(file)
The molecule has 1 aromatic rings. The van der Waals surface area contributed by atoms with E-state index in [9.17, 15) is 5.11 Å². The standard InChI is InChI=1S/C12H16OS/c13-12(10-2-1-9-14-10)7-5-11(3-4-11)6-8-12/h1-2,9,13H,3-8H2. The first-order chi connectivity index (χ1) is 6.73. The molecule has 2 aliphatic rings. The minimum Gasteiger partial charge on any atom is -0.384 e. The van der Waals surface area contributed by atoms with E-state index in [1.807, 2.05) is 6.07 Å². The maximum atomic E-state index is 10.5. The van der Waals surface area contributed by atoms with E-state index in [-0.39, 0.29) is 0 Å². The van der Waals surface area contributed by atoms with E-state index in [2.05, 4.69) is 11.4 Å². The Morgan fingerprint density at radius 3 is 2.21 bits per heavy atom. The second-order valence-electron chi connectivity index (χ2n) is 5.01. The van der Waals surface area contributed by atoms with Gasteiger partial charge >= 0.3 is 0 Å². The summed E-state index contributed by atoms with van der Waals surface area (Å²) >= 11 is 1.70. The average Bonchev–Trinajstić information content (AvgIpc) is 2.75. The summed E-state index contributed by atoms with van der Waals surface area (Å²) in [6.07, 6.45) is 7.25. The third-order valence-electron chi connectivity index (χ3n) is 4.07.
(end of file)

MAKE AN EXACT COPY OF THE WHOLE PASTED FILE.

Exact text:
The molecule has 1 aromatic rings. The van der Waals surface area contributed by atoms with E-state index in [9.17, 15) is 5.11 Å². The standard InChI is InChI=1S/C12H16OS/c13-12(10-2-1-9-14-10)7-5-11(3-4-11)6-8-12/h1-2,9,13H,3-8H2. The first-order chi connectivity index (χ1) is 6.73. The molecule has 2 aliphatic rings. The minimum Gasteiger partial charge on any atom is -0.384 e. The van der Waals surface area contributed by atoms with E-state index in [1.807, 2.05) is 6.07 Å². The maximum atomic E-state index is 10.5. The van der Waals surface area contributed by atoms with E-state index in [-0.39, 0.29) is 0 Å². The van der Waals surface area contributed by atoms with E-state index in [2.05, 4.69) is 11.4 Å². The Morgan fingerprint density at radius 3 is 2.21 bits per heavy atom. The second-order valence-electron chi connectivity index (χ2n) is 5.01. The van der Waals surface area contributed by atoms with Gasteiger partial charge >= 0.3 is 0 Å². The summed E-state index contributed by atoms with van der Waals surface area (Å²) >= 11 is 1.70. The average Bonchev–Trinajstić information content (AvgIpc) is 2.75. The summed E-state index contributed by atoms with van der Waals surface area (Å²) in [6.07, 6.45) is 7.25. The third-order valence-electron chi connectivity index (χ3n) is 4.07.